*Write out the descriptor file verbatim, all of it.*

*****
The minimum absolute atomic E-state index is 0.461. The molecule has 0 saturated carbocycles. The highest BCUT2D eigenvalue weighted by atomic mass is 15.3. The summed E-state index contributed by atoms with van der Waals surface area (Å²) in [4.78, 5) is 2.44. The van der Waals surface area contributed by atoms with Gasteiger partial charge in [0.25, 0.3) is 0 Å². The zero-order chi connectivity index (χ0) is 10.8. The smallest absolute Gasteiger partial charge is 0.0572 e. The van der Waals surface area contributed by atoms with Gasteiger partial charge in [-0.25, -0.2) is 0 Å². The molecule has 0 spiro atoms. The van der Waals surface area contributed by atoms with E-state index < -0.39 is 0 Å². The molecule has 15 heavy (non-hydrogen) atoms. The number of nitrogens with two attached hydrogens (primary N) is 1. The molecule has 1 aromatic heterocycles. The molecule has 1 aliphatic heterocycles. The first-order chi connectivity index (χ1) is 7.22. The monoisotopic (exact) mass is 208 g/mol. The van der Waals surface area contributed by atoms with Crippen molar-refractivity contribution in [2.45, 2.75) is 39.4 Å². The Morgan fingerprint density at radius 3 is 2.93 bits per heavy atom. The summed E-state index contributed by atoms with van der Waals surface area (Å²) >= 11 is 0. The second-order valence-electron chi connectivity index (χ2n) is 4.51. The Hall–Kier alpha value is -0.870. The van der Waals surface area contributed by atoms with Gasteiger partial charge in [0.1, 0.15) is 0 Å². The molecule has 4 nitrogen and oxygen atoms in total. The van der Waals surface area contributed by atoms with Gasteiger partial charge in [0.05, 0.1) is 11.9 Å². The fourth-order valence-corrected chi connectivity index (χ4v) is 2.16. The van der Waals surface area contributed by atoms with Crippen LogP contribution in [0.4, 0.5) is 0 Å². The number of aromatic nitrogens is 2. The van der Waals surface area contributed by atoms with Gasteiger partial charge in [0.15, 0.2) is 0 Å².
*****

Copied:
The minimum absolute atomic E-state index is 0.461. The molecule has 0 saturated carbocycles. The highest BCUT2D eigenvalue weighted by atomic mass is 15.3. The summed E-state index contributed by atoms with van der Waals surface area (Å²) in [4.78, 5) is 2.44. The van der Waals surface area contributed by atoms with Gasteiger partial charge in [0.25, 0.3) is 0 Å². The zero-order chi connectivity index (χ0) is 10.8. The smallest absolute Gasteiger partial charge is 0.0572 e. The van der Waals surface area contributed by atoms with Gasteiger partial charge in [-0.25, -0.2) is 0 Å². The molecule has 0 spiro atoms. The van der Waals surface area contributed by atoms with E-state index < -0.39 is 0 Å². The molecule has 15 heavy (non-hydrogen) atoms. The number of nitrogens with two attached hydrogens (primary N) is 1. The molecule has 1 aromatic heterocycles. The molecule has 1 aliphatic heterocycles. The first-order chi connectivity index (χ1) is 7.22. The monoisotopic (exact) mass is 208 g/mol. The van der Waals surface area contributed by atoms with Crippen molar-refractivity contribution in [2.45, 2.75) is 39.4 Å². The Morgan fingerprint density at radius 3 is 2.93 bits per heavy atom. The summed E-state index contributed by atoms with van der Waals surface area (Å²) >= 11 is 0. The second-order valence-electron chi connectivity index (χ2n) is 4.51. The Hall–Kier alpha value is -0.870. The van der Waals surface area contributed by atoms with Gasteiger partial charge in [0.1, 0.15) is 0 Å². The molecule has 4 nitrogen and oxygen atoms in total. The van der Waals surface area contributed by atoms with Gasteiger partial charge in [0.05, 0.1) is 11.9 Å². The fourth-order valence-corrected chi connectivity index (χ4v) is 2.16. The van der Waals surface area contributed by atoms with Crippen LogP contribution in [0.4, 0.5) is 0 Å². The number of aromatic nitrogens is 2. The van der Waals surface area contributed by atoms with Gasteiger partial charge in [0.15, 0.2) is 0 Å².